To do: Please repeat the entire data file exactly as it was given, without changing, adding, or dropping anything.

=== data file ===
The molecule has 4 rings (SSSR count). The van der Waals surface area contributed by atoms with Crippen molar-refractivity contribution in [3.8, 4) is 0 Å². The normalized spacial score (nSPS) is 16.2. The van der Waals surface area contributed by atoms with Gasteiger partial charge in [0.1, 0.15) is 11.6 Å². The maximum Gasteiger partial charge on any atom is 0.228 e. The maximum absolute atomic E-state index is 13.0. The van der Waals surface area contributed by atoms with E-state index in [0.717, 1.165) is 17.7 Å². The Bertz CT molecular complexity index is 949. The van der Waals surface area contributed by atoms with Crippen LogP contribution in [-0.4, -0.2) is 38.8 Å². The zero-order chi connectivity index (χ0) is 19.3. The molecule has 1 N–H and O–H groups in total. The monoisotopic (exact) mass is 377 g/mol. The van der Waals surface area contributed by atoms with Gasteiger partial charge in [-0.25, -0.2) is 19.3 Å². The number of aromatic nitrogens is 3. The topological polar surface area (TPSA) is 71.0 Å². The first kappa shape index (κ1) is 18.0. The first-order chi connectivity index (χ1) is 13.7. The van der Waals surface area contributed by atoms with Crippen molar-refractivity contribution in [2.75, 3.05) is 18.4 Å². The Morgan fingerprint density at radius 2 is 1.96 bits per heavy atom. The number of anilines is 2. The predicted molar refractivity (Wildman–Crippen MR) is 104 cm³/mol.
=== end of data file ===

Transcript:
The molecule has 4 rings (SSSR count). The van der Waals surface area contributed by atoms with Crippen molar-refractivity contribution in [3.8, 4) is 0 Å². The normalized spacial score (nSPS) is 16.2. The van der Waals surface area contributed by atoms with Gasteiger partial charge in [0.1, 0.15) is 11.6 Å². The maximum Gasteiger partial charge on any atom is 0.228 e. The maximum absolute atomic E-state index is 13.0. The van der Waals surface area contributed by atoms with E-state index in [0.717, 1.165) is 17.7 Å². The Bertz CT molecular complexity index is 949. The van der Waals surface area contributed by atoms with Crippen LogP contribution in [-0.4, -0.2) is 38.8 Å². The zero-order chi connectivity index (χ0) is 19.3. The molecule has 1 N–H and O–H groups in total. The monoisotopic (exact) mass is 377 g/mol. The van der Waals surface area contributed by atoms with Gasteiger partial charge in [-0.25, -0.2) is 19.3 Å². The number of aromatic nitrogens is 3. The topological polar surface area (TPSA) is 71.0 Å². The first kappa shape index (κ1) is 18.0. The first-order chi connectivity index (χ1) is 13.7. The van der Waals surface area contributed by atoms with Crippen molar-refractivity contribution in [2.75, 3.05) is 18.4 Å². The Morgan fingerprint density at radius 2 is 1.96 bits per heavy atom. The number of anilines is 2. The predicted molar refractivity (Wildman–Crippen MR) is 104 cm³/mol.